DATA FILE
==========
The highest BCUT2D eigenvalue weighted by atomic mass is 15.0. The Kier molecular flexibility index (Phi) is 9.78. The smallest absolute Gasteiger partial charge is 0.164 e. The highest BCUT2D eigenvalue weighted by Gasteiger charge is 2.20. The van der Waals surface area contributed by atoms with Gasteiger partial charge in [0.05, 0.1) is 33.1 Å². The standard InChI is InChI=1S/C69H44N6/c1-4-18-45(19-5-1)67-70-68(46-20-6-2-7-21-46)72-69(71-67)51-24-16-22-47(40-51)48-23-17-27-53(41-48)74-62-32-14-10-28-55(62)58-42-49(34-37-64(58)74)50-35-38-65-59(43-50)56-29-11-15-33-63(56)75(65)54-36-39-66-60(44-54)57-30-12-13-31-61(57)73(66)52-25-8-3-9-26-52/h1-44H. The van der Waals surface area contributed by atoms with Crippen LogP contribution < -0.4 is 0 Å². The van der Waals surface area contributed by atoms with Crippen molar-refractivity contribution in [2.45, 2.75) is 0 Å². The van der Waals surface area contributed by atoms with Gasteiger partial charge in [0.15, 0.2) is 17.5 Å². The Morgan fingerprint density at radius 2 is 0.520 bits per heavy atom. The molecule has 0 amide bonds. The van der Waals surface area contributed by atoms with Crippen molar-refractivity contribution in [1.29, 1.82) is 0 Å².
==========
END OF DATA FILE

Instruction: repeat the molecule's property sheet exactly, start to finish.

The highest BCUT2D eigenvalue weighted by atomic mass is 15.0. The Kier molecular flexibility index (Phi) is 9.78. The smallest absolute Gasteiger partial charge is 0.164 e. The highest BCUT2D eigenvalue weighted by Gasteiger charge is 2.20. The van der Waals surface area contributed by atoms with Gasteiger partial charge in [0.05, 0.1) is 33.1 Å². The standard InChI is InChI=1S/C69H44N6/c1-4-18-45(19-5-1)67-70-68(46-20-6-2-7-21-46)72-69(71-67)51-24-16-22-47(40-51)48-23-17-27-53(41-48)74-62-32-14-10-28-55(62)58-42-49(34-37-64(58)74)50-35-38-65-59(43-50)56-29-11-15-33-63(56)75(65)54-36-39-66-60(44-54)57-30-12-13-31-61(57)73(66)52-25-8-3-9-26-52/h1-44H. The van der Waals surface area contributed by atoms with Crippen LogP contribution < -0.4 is 0 Å². The van der Waals surface area contributed by atoms with Crippen molar-refractivity contribution in [2.45, 2.75) is 0 Å². The van der Waals surface area contributed by atoms with Gasteiger partial charge in [0.15, 0.2) is 17.5 Å². The Morgan fingerprint density at radius 2 is 0.520 bits per heavy atom. The molecule has 0 amide bonds. The van der Waals surface area contributed by atoms with Crippen molar-refractivity contribution in [1.29, 1.82) is 0 Å².